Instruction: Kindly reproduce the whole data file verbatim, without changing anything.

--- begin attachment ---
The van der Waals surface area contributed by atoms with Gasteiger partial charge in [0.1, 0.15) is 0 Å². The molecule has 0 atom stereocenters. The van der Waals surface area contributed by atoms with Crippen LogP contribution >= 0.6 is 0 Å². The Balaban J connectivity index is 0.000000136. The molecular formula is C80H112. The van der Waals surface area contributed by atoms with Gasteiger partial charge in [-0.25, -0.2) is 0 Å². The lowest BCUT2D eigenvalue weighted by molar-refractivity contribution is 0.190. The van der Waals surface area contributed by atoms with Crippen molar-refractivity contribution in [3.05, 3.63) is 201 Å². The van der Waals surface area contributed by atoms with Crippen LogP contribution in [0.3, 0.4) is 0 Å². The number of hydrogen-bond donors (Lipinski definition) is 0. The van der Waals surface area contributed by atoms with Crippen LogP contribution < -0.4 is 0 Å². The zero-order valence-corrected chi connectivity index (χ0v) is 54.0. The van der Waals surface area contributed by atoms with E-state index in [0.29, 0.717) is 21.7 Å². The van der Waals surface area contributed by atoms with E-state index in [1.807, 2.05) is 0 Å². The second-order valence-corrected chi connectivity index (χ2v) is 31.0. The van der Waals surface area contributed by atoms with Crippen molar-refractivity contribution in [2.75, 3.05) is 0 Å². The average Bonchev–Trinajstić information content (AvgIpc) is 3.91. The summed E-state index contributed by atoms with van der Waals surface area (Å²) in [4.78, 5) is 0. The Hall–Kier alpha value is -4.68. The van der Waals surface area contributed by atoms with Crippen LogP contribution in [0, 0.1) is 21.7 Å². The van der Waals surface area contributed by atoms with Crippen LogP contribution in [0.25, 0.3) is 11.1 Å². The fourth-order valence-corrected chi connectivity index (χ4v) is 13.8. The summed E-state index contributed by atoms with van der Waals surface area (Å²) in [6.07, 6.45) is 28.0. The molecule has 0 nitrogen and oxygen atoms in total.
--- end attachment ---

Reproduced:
The van der Waals surface area contributed by atoms with Gasteiger partial charge in [0.1, 0.15) is 0 Å². The molecule has 0 atom stereocenters. The van der Waals surface area contributed by atoms with Crippen LogP contribution >= 0.6 is 0 Å². The Balaban J connectivity index is 0.000000136. The molecular formula is C80H112. The van der Waals surface area contributed by atoms with Gasteiger partial charge in [-0.25, -0.2) is 0 Å². The lowest BCUT2D eigenvalue weighted by molar-refractivity contribution is 0.190. The van der Waals surface area contributed by atoms with Crippen molar-refractivity contribution in [3.05, 3.63) is 201 Å². The van der Waals surface area contributed by atoms with Crippen LogP contribution in [0.3, 0.4) is 0 Å². The number of hydrogen-bond donors (Lipinski definition) is 0. The van der Waals surface area contributed by atoms with Crippen LogP contribution < -0.4 is 0 Å². The zero-order valence-corrected chi connectivity index (χ0v) is 54.0. The van der Waals surface area contributed by atoms with E-state index in [0.29, 0.717) is 21.7 Å². The van der Waals surface area contributed by atoms with E-state index in [1.807, 2.05) is 0 Å². The second-order valence-corrected chi connectivity index (χ2v) is 31.0. The van der Waals surface area contributed by atoms with Crippen molar-refractivity contribution in [2.75, 3.05) is 0 Å². The average Bonchev–Trinajstić information content (AvgIpc) is 3.91. The summed E-state index contributed by atoms with van der Waals surface area (Å²) in [4.78, 5) is 0. The Hall–Kier alpha value is -4.68. The van der Waals surface area contributed by atoms with Crippen LogP contribution in [0, 0.1) is 21.7 Å². The van der Waals surface area contributed by atoms with Crippen LogP contribution in [0.25, 0.3) is 11.1 Å². The fourth-order valence-corrected chi connectivity index (χ4v) is 13.8. The summed E-state index contributed by atoms with van der Waals surface area (Å²) in [6.07, 6.45) is 28.0. The molecule has 0 nitrogen and oxygen atoms in total.